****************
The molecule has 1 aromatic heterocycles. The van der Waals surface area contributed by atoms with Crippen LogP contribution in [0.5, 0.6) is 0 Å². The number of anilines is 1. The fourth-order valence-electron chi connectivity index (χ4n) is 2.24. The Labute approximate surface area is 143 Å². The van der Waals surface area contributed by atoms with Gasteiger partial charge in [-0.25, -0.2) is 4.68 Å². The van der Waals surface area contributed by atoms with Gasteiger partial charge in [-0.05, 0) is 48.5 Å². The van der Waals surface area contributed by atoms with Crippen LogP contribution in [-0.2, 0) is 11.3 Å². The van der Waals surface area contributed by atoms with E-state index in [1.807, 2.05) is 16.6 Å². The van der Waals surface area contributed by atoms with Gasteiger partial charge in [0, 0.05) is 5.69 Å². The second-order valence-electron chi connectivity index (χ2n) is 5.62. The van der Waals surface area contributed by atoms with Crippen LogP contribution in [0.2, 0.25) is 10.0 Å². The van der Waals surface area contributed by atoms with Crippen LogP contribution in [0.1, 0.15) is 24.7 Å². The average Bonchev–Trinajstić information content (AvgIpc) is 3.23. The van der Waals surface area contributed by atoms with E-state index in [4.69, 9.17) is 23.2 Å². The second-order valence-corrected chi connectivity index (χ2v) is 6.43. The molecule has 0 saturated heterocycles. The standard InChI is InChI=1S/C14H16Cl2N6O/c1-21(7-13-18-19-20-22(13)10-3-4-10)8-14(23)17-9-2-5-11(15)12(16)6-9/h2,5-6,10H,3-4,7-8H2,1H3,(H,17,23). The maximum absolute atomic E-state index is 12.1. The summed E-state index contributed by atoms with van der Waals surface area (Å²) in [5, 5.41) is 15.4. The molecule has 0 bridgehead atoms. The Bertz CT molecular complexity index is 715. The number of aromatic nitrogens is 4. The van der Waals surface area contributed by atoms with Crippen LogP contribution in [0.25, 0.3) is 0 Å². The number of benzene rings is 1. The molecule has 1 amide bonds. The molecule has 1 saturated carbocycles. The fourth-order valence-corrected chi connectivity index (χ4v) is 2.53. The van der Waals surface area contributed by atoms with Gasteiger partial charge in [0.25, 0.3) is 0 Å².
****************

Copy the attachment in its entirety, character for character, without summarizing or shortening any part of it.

The molecule has 1 aromatic heterocycles. The van der Waals surface area contributed by atoms with Crippen LogP contribution in [0.5, 0.6) is 0 Å². The number of anilines is 1. The fourth-order valence-electron chi connectivity index (χ4n) is 2.24. The Labute approximate surface area is 143 Å². The van der Waals surface area contributed by atoms with Gasteiger partial charge in [-0.25, -0.2) is 4.68 Å². The van der Waals surface area contributed by atoms with Gasteiger partial charge in [-0.05, 0) is 48.5 Å². The van der Waals surface area contributed by atoms with Crippen LogP contribution in [-0.2, 0) is 11.3 Å². The van der Waals surface area contributed by atoms with E-state index in [1.807, 2.05) is 16.6 Å². The van der Waals surface area contributed by atoms with Gasteiger partial charge in [0, 0.05) is 5.69 Å². The second-order valence-electron chi connectivity index (χ2n) is 5.62. The van der Waals surface area contributed by atoms with Crippen LogP contribution in [0.2, 0.25) is 10.0 Å². The van der Waals surface area contributed by atoms with Crippen LogP contribution in [0.1, 0.15) is 24.7 Å². The average Bonchev–Trinajstić information content (AvgIpc) is 3.23. The van der Waals surface area contributed by atoms with E-state index in [4.69, 9.17) is 23.2 Å². The second-order valence-corrected chi connectivity index (χ2v) is 6.43. The molecule has 0 saturated heterocycles. The standard InChI is InChI=1S/C14H16Cl2N6O/c1-21(7-13-18-19-20-22(13)10-3-4-10)8-14(23)17-9-2-5-11(15)12(16)6-9/h2,5-6,10H,3-4,7-8H2,1H3,(H,17,23). The maximum absolute atomic E-state index is 12.1. The summed E-state index contributed by atoms with van der Waals surface area (Å²) in [5, 5.41) is 15.4. The molecule has 0 bridgehead atoms. The Bertz CT molecular complexity index is 715. The number of aromatic nitrogens is 4. The van der Waals surface area contributed by atoms with Crippen LogP contribution in [0.25, 0.3) is 0 Å². The number of benzene rings is 1. The molecule has 1 amide bonds. The molecule has 1 saturated carbocycles. The fourth-order valence-corrected chi connectivity index (χ4v) is 2.53. The van der Waals surface area contributed by atoms with Gasteiger partial charge in [0.25, 0.3) is 0 Å².